Then we were off, a bit technical at first with some sharp bends, joining the main road at the other end of the tunnel we had seen earlier, then the road opened up and we picked up speed and were descending at over 30 mph, and at times 40 mph!! At a junction our support team were marshalling, stopping cars as we approached so we could continue on our way, soon the road was nearly straight and had levelled a bit, but was still downhill. By the time we had finished it, that down hill was 33km long!!
Our last climb was HC again, some of us had regrouped and we rode the lower slopes together. Our support team was stretched, the previous climbs had split the group completely and they couldn’t look after us all. It was a good job Andy and Loz were around, as we climbed they came past in the car and we shouted for some water, they pulled in 200 meters up the road and as we kept moving took our bottles and topped up the water without us needing to stop. At one point they were topping up water on the move leaning out of the car window like you see on the TV.
This climb – The Col du Granon was near impossible, so steep, no flats to recover, every corner brought another slope to climb, just on and on and on. This was the first time I felt I might not make it, I had already climbed 2 mountains and a Category 2 climb, the heat of the sun was beating down, my legs were ok, but I was overheating and exhausted, but I wasn’t going to be beaten, I knew that once up at the top it would be over – I could free wheel back down to the hotel. The road was narrow, only wide enough for a car, so any that came stopped and let us through. We came across a car park, and a couple of building, the top? No a sharp right an up some more, we weren’t even half way up.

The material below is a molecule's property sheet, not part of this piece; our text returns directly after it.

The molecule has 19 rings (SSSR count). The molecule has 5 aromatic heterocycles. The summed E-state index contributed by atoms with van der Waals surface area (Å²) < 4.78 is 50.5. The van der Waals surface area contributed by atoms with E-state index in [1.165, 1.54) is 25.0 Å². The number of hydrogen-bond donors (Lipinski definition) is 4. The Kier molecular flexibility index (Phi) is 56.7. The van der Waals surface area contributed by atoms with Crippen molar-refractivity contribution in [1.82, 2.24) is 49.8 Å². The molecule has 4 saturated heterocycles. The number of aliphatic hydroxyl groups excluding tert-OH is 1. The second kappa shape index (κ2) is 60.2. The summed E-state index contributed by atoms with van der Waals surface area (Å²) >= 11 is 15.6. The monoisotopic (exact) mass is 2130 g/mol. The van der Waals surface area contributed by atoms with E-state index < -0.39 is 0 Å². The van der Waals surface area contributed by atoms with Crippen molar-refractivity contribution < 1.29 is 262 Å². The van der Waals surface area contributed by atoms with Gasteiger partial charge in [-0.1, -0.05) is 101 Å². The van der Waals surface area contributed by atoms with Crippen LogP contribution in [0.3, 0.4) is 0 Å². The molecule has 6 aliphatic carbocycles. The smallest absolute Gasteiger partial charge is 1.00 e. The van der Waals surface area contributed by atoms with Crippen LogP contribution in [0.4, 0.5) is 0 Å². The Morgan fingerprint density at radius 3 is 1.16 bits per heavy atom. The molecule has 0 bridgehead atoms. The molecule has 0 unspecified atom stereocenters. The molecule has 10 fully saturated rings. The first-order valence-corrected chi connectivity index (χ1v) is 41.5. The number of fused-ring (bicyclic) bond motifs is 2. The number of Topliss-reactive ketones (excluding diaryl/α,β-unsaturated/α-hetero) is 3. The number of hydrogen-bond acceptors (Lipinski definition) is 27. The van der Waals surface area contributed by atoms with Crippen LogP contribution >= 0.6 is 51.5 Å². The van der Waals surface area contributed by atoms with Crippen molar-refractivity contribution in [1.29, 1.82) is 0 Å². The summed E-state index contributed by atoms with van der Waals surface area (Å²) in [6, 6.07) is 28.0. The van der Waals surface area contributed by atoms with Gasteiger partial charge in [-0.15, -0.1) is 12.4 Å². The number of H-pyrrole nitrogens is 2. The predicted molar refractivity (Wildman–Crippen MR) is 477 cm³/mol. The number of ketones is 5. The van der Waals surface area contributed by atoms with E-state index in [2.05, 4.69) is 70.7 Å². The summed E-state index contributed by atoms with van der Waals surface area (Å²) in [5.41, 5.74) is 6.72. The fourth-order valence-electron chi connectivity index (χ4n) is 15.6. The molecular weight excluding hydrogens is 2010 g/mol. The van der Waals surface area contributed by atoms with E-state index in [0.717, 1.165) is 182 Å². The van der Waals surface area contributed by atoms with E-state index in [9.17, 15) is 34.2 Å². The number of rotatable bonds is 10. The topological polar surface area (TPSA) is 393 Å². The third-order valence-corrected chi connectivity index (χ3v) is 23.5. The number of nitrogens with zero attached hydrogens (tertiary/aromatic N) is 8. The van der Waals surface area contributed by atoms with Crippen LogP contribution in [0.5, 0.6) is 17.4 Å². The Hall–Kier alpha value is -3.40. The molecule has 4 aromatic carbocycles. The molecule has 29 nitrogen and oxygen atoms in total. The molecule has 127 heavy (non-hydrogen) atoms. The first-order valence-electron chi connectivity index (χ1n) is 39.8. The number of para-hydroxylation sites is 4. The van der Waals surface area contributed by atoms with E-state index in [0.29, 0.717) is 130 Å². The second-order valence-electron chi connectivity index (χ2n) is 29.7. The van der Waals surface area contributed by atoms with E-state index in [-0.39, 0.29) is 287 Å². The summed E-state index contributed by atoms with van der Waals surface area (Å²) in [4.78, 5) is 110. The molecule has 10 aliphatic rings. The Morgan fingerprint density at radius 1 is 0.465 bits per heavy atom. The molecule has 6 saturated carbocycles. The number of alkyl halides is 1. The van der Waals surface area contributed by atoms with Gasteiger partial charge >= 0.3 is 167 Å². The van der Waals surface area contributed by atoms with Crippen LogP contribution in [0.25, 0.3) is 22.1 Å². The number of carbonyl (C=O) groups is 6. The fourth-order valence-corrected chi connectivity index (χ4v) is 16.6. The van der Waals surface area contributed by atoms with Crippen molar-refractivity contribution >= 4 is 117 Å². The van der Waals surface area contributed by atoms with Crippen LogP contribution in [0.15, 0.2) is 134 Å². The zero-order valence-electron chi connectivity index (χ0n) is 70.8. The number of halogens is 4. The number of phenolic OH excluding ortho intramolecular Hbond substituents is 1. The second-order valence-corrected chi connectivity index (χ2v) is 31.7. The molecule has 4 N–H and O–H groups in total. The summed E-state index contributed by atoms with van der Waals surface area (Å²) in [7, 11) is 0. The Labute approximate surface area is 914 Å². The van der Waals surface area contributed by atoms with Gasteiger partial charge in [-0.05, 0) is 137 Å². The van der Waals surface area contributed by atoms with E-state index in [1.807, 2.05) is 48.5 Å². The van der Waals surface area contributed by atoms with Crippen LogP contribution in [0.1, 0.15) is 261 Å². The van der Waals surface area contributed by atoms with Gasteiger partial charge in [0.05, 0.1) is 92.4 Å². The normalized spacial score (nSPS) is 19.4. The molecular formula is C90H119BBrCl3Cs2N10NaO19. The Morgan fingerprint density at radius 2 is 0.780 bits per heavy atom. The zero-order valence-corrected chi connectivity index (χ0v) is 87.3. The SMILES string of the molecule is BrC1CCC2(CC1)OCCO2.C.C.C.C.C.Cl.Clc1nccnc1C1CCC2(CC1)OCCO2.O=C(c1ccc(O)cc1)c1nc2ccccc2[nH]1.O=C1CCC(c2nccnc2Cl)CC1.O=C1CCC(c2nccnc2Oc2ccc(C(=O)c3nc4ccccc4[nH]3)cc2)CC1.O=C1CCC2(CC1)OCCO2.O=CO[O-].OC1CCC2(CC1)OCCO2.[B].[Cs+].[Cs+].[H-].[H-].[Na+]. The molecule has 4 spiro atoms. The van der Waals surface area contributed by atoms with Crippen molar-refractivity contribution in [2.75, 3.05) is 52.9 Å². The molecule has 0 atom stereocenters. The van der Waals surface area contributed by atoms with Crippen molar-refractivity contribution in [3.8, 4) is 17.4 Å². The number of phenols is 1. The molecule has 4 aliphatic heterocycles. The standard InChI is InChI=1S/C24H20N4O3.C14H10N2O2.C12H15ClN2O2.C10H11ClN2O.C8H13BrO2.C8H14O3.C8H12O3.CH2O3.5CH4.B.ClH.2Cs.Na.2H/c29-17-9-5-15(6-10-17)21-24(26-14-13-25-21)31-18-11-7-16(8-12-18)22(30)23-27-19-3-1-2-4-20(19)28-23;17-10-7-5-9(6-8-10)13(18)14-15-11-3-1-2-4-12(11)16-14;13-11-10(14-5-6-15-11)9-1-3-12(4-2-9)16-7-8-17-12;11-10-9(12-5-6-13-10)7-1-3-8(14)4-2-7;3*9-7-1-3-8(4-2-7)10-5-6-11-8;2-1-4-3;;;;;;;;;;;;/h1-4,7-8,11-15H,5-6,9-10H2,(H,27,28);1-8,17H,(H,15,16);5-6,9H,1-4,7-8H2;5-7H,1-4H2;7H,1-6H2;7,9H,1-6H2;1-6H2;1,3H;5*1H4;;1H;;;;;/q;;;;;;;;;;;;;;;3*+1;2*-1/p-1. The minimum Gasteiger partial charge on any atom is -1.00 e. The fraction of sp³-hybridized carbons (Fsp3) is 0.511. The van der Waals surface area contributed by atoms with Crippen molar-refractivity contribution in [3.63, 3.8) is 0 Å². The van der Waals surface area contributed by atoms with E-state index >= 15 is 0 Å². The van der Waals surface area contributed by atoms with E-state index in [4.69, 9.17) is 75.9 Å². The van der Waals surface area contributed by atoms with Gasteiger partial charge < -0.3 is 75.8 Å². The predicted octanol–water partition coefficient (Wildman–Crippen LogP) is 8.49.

Some more buildings, this time an army base with soldiers sitting on steps watching us go by. Then I could see Andy, he would not be at the road side if it were not the top, we were nearly there, a couple more corners and that was it. The last corner was new tarmac, a slight left hander. Andy and Loz had been playing their games, in chalk on the road surface, like they do for the pro riders, were the words ‘#Tour 21 #Punisher’ and the nick name my fellow riders have given me -‘Nails’ as in …as hard as nails.
50 more yards to go, despite the tiredness I managed a little Sprint to the line an I was there. WOW that tough, I turned round and you could see a tiny town below, where else started our climb. Two HC climbs in a single day, the second a few years ago would have been impossible for me, but I had done it. Everyone was saying how tough it had been, everyone had suffered, all of us were elated at finishing but exhausted from the effort. Even our support teams, and Andy and Loz, were saying it looked the hardest climb they had seen.
Gillet on we were off on the descent to our Hotel where the Cure Leukaemia bus was waiting for us. On the side was the message of ‘Raising £1,000,000 for Cure Leukaemia’ reminding us that what we had done was worth it, and tomorrow will be worth it again as we retrace our footsteps in the other direction on Stage 12.